Anna Wan made a career of making math real. Assistant professor at University of Southern Mississippi and self-described “tinkerer” has recently moved from creating hands-on math labs to help future teachers and students, to making medical masks. Her 3D printer and her hub-research lab Hattiesburg duel “makers” are the common thread.
Mississippi Today interviewed Wan about her creative process during a pandemic. She was driving around town to deliver the new masks to Hattiesburg Clinic and Forrest General Hospital. Her design, like many other innovations, was partly due to chance and an inclination at 2 AM.
Summary: She is a USM “math licensure faculty member”, meaning that she teaches future math teachers. She believes in teaching by making, and that mask-making is the best way to teach math.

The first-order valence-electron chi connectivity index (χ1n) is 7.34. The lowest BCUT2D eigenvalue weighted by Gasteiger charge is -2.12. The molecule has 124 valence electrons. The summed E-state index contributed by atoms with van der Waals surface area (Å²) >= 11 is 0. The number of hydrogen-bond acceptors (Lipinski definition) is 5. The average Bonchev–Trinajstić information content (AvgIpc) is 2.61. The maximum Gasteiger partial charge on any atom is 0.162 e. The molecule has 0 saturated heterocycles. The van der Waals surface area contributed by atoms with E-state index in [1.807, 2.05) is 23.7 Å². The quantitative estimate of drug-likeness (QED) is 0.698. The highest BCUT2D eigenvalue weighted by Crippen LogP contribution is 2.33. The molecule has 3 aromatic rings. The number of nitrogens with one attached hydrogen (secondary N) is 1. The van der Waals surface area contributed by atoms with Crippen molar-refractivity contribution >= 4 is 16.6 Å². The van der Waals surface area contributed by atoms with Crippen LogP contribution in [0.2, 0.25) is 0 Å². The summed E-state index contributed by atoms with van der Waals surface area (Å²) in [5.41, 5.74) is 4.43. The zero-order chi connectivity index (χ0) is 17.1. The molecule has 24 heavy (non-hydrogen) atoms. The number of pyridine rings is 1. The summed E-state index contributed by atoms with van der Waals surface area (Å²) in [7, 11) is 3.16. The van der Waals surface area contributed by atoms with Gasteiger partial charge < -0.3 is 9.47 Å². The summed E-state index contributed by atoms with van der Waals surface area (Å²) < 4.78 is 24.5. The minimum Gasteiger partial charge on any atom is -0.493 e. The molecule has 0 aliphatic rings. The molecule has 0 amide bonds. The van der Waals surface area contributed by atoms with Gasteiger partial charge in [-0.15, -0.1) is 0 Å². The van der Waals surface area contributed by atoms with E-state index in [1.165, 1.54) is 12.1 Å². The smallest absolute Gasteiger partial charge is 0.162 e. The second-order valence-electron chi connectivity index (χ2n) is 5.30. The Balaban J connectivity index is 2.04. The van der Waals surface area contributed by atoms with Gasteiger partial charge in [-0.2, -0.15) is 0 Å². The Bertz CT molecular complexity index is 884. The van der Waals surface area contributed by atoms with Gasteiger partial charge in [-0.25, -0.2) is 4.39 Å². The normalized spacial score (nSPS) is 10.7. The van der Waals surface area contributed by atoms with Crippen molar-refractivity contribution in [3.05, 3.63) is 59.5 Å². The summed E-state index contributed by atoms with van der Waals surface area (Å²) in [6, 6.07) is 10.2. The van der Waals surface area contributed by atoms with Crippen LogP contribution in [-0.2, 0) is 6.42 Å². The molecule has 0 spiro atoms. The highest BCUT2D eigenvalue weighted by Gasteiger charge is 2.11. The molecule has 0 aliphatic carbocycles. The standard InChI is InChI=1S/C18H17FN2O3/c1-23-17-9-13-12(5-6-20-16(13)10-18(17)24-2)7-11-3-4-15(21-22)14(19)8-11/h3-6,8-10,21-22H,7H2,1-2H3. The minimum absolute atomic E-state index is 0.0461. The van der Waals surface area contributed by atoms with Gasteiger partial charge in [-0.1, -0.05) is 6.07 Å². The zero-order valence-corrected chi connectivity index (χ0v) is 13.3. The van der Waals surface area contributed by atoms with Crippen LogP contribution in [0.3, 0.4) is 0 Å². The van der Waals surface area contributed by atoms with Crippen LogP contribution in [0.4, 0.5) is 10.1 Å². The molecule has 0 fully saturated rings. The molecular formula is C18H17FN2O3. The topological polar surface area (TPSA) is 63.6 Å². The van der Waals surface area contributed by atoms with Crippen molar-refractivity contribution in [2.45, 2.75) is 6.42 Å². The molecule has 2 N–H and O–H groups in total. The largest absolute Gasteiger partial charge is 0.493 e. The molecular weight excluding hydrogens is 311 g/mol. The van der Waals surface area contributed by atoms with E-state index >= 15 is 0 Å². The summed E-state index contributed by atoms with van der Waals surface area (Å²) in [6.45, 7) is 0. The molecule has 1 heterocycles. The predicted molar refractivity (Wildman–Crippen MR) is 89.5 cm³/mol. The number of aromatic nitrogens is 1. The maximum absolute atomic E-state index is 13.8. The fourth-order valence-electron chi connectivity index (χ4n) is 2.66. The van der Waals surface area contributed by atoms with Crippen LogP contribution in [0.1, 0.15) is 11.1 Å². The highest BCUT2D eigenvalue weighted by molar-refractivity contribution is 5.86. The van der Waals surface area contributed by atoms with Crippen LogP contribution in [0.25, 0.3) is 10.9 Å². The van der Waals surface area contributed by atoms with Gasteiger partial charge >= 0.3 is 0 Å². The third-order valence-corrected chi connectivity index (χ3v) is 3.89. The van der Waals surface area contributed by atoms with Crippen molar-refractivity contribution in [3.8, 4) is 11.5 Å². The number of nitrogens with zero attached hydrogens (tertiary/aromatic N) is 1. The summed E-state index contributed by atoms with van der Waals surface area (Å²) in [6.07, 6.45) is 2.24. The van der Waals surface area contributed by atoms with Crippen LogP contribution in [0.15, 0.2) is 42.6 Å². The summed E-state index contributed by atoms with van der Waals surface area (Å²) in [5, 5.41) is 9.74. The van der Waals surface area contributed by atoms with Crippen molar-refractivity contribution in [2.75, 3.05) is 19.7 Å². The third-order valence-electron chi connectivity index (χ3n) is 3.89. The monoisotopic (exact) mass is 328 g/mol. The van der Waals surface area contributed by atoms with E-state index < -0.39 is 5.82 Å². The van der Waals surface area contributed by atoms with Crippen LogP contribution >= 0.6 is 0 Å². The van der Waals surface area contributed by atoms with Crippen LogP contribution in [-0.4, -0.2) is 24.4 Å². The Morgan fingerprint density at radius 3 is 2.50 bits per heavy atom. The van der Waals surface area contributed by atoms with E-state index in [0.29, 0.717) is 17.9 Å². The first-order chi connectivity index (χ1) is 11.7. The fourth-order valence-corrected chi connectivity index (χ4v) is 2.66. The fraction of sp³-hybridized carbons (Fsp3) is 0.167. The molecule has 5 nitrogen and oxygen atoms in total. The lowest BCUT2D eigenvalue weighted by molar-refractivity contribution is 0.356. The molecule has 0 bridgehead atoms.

In a matter of weeks, her team has produced at least 1,600 masks (from prototype to first product to initial concept) and they have been sent to Hattiesburg’s health workers. When asked about full production, she said that the team currently produces one mask per two minutes on three machines. She added, “You do all the math.” This article was first published in Inform[H]er. It has been updated this week with new information. Q: How did you get to be able to quickly pivot to pandemic mask-making, and what was your background? A: I am a part of digital fabrication research. This includes laser cutting and 3D printing. It is the only way to make mathematics more real. My work involves incorporating some of the maker-constructivist ideas into formal education, and linking it to the standard to allow kids to learn creatively and without losing time. We know that education is not an isolated process. I have always done some pretty crazy things. My husband uses a wheelchair, so the attachments for his wheelchair are very customized. Since 2015, I have had a 3D printer. I also created an education makerspace at Columbus State, Georgia, which encourages hands-on learning. I have always been a tinkerer. I was always making things for others. Q: How did this mask become your pivotal piece? Editor’s Note: The mask is a device that attaches medical-grade antiviral filters to the faces of health care workers. She has already partnered with hospitals that have an actual filter and a nozzle. A quick chat with medical professionals led to the idea of strapping the filter to the mask. Due to national supply chain problems, hospitals are short of disposable N95 masks. Mississippi Polymer Institute is helping her source more sustainable, scalable plastics. They are currently using the same soft plastic as Coke bottles. A: Thermoforming is a method of making molds for other things. You heat up a sheet and then you place it on top of your mold. She also says that it is great for making cookie and chocolate molds. So we will thermoform this mask to make a brick out of it. Then I’ll make plaster molds or silicone inserts. This was my original intention — it was an intermediate step to make plastic more difficult to push through. After I had thermoformed the mold and cut it out, I placed it on my face. It was sticking to my face and making it sticky. It had such a good suction that I thought it could be a final product. We also published the design for others to copy and local sewers contributed straps to make the masks. Q: What does this moment for you as an innovator? And what can we learn from it? It’s a very exciting time, in the sense that it’s a global hackathon. The virus is a huge distraction from the fun and excitement of creating. I am seizing this moment to create and honestly, the N95 mask needs to be rethought. Editor’s Note: The N95 mask was not designed for repeated wear like Wan’s. The N95 mask’s breaths are distributed throughout the entire mask. While Wan’s mask is channeled through the spout, you get more of your breath in and less C02 buildup. It’s time to reconsider how we use these N95s. It is not enough to simply state that 3M will increase production. This is especially true in light of the fact that these items are disposable. See more about the mask and Wan’s work here: https://www.eaglemakerhub.org/hubmask/